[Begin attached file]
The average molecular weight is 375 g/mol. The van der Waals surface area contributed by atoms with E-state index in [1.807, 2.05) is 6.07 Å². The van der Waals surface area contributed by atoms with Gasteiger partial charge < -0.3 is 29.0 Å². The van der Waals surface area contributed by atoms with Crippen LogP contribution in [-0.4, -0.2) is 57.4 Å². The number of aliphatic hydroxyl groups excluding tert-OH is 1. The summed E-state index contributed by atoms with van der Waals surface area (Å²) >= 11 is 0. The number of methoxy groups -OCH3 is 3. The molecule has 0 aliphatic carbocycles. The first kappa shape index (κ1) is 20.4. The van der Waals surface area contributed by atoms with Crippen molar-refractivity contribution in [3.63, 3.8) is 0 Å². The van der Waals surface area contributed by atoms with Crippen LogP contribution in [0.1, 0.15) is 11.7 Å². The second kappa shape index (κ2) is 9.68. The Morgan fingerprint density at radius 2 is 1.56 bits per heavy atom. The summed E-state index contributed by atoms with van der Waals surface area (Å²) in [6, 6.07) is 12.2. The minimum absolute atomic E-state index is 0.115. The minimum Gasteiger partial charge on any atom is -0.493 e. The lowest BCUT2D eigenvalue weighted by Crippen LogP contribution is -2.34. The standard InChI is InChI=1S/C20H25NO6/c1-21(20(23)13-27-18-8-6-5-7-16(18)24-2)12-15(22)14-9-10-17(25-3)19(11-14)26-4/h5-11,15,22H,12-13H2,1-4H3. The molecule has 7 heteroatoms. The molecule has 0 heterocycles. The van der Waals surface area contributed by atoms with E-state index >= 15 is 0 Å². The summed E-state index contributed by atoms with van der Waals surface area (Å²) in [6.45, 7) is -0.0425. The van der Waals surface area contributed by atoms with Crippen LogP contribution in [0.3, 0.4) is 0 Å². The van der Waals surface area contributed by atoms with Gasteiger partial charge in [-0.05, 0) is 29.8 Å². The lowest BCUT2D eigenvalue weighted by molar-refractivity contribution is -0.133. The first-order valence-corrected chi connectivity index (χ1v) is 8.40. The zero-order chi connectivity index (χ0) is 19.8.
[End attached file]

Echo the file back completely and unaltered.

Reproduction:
The average molecular weight is 375 g/mol. The van der Waals surface area contributed by atoms with E-state index in [1.807, 2.05) is 6.07 Å². The van der Waals surface area contributed by atoms with Gasteiger partial charge < -0.3 is 29.0 Å². The van der Waals surface area contributed by atoms with Crippen LogP contribution in [-0.4, -0.2) is 57.4 Å². The number of aliphatic hydroxyl groups excluding tert-OH is 1. The summed E-state index contributed by atoms with van der Waals surface area (Å²) >= 11 is 0. The number of methoxy groups -OCH3 is 3. The molecule has 0 aliphatic carbocycles. The first kappa shape index (κ1) is 20.4. The van der Waals surface area contributed by atoms with Crippen molar-refractivity contribution in [3.63, 3.8) is 0 Å². The van der Waals surface area contributed by atoms with Crippen LogP contribution in [0.1, 0.15) is 11.7 Å². The second kappa shape index (κ2) is 9.68. The Morgan fingerprint density at radius 2 is 1.56 bits per heavy atom. The summed E-state index contributed by atoms with van der Waals surface area (Å²) in [6, 6.07) is 12.2. The minimum absolute atomic E-state index is 0.115. The minimum Gasteiger partial charge on any atom is -0.493 e. The lowest BCUT2D eigenvalue weighted by Crippen LogP contribution is -2.34. The standard InChI is InChI=1S/C20H25NO6/c1-21(20(23)13-27-18-8-6-5-7-16(18)24-2)12-15(22)14-9-10-17(25-3)19(11-14)26-4/h5-11,15,22H,12-13H2,1-4H3. The molecule has 7 heteroatoms. The molecule has 0 heterocycles. The van der Waals surface area contributed by atoms with E-state index >= 15 is 0 Å². The summed E-state index contributed by atoms with van der Waals surface area (Å²) in [6.45, 7) is -0.0425. The van der Waals surface area contributed by atoms with Crippen LogP contribution in [0.3, 0.4) is 0 Å². The van der Waals surface area contributed by atoms with Gasteiger partial charge in [-0.05, 0) is 29.8 Å². The lowest BCUT2D eigenvalue weighted by molar-refractivity contribution is -0.133. The first-order valence-corrected chi connectivity index (χ1v) is 8.40. The zero-order chi connectivity index (χ0) is 19.8.